At the end of the two days, all of the participants agreed to sign a joint commitment to implementing Best Management Practices focused on the protection of orangutans and wildlife in Production Forests and Protection Forests, as well as in oil-palm plantations. This is a vital step forward in securing the survival of the Bornean orangutan; and for this we are very grateful for the continued support from all our members and donors and in particular, to the Arcus Foundation.  The next step is to ensure these commitments made on paper translate to commitments on the ground.

Wild Bornean female and infant orangutan. By Ian Wood

Wild Bornean female and infant orangutan. By Ian Wood

Stop habitat loss, stop orangutans being killed

In the last month we have heard disturbing reports about the cruel and brutal killing of two critically endangered Bornean orangutans. Sadly, our staff care for the victims, of these sort of actions, every day. We're still caring for Aan, shot 104 times and left permanently blind.  Little Bumi, rescued last year, 8 pellets removed, his mother must have been shot and killed.

 

We ask ourselves, how could someone harm these gentle, intelligent and peaceful beings?

The killing of an orangutan is a visible threat, rightly generating shock and outrage. The invisible threat that forces orangutans into increasing contact with humans, onto oil-palm plantations or village farms, is habitat loss. We use the term invisible because habitat loss does not elicit the same level of response as an orangutan killing.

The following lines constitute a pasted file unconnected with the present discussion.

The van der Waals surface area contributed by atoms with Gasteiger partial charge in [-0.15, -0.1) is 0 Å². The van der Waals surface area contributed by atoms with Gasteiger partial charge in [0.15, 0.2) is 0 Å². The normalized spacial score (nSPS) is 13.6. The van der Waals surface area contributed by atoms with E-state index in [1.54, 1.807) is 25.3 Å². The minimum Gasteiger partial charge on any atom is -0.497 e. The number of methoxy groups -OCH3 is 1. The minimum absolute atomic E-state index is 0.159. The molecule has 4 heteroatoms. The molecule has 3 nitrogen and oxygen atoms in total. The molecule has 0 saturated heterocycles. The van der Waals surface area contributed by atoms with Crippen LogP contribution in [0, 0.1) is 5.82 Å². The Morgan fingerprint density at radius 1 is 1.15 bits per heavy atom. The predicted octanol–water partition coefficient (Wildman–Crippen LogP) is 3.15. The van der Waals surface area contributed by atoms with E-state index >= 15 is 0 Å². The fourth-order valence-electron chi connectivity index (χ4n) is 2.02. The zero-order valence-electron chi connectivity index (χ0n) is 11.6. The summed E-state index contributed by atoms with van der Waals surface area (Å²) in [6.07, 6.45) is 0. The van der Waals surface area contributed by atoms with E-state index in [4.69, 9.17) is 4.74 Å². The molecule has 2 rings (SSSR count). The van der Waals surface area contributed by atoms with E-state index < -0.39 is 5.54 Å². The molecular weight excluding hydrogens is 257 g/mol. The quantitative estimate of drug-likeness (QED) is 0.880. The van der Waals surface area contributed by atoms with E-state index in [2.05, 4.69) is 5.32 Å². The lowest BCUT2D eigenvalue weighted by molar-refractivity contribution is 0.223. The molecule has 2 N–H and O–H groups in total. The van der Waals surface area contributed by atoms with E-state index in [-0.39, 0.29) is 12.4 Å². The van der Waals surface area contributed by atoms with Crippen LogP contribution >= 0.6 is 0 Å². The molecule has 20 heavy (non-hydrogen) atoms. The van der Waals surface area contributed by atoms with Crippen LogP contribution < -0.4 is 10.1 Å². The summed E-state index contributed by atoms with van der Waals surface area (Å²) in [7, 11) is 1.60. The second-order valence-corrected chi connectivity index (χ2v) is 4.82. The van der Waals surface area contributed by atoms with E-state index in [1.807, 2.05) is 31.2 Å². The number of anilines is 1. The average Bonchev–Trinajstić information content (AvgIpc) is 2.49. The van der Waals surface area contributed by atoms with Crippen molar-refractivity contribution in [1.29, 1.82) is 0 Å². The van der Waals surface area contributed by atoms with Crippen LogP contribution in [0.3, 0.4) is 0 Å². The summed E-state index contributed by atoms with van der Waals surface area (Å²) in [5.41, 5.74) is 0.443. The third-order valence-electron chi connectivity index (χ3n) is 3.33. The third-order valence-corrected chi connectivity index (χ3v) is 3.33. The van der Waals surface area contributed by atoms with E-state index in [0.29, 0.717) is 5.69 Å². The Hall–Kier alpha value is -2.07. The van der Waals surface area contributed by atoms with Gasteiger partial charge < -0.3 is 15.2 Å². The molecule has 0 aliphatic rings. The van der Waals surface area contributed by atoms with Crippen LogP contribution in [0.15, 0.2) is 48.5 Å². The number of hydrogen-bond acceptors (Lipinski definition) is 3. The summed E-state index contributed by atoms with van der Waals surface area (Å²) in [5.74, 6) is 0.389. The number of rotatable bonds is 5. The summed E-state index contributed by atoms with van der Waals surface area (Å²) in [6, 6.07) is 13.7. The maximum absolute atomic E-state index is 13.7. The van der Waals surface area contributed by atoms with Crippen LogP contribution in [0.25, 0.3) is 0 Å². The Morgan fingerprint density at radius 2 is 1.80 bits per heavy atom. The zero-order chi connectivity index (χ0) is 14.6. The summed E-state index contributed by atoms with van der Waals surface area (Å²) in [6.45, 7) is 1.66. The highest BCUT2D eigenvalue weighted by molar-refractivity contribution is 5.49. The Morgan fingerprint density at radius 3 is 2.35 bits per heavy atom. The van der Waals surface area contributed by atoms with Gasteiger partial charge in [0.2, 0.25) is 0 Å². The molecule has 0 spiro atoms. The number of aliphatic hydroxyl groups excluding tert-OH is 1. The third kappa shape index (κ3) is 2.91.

In the last month our guard post staff have tackled illegally lit fires and prevented them spreading, but still 30 hectares burnt.  This week, they detected the second case this year of illegal logging, right on the boundary of the Lamandau Wildlife Reserve.  This is meant to be strictly protected forest, it has a population of over 500 orangutans. We need to keep it protected and the orangutans safe.

 

Why does the image of a fallen tree not also generate the same outrage? When forests are cleared, orangutans and hundreds of other species are harmed or even killed. Some survive, if they can move to another area of forest. This increases competition for resources and forces them into closer contact with humans. It is because we can’t see the immediate impact on orangutans and so our response is different.

We need your help now, more than ever. Our guard post patrol staff require ongoing support to prevent illegal activities and further loss of orangutan habitat. The Lamandau Wildlife Reserve is huge, 158,144 acres of tropical forest (one acre is the approximate size of one football pitch). Our staff do a fabulous job patrolling such a large area but need to be supported.

Please help us to keep these vital forests standing and their precious inhabitants in wild. Please donate today.

If you can, please consider becoming a Guardian of Lamandau Wildlife Reserve, from £16.50 a month (the equivalent of 55p a day) you can make a significant difference. Thank you.

We thank the West Kotawaringin Police, KPHP Kotawaringin Barat, and BKSDA Kalteng for their joint patrols. 

 

 

 

 

 

Wild cats at Pondok Ambung station, Indonesian Borneo

Below are some images taken from camera traps at Pondok Ambung Research Station, Tanjung Puting National Park. In 2017, Orangutan Foundation, awarded three research scholarships to Indonesian students. One of them is Reza Bayu Firmansyah. Reza is conducting research on the density and distribution of wild cat species to complete his Master's Degree at UGM - Gajah Mada University.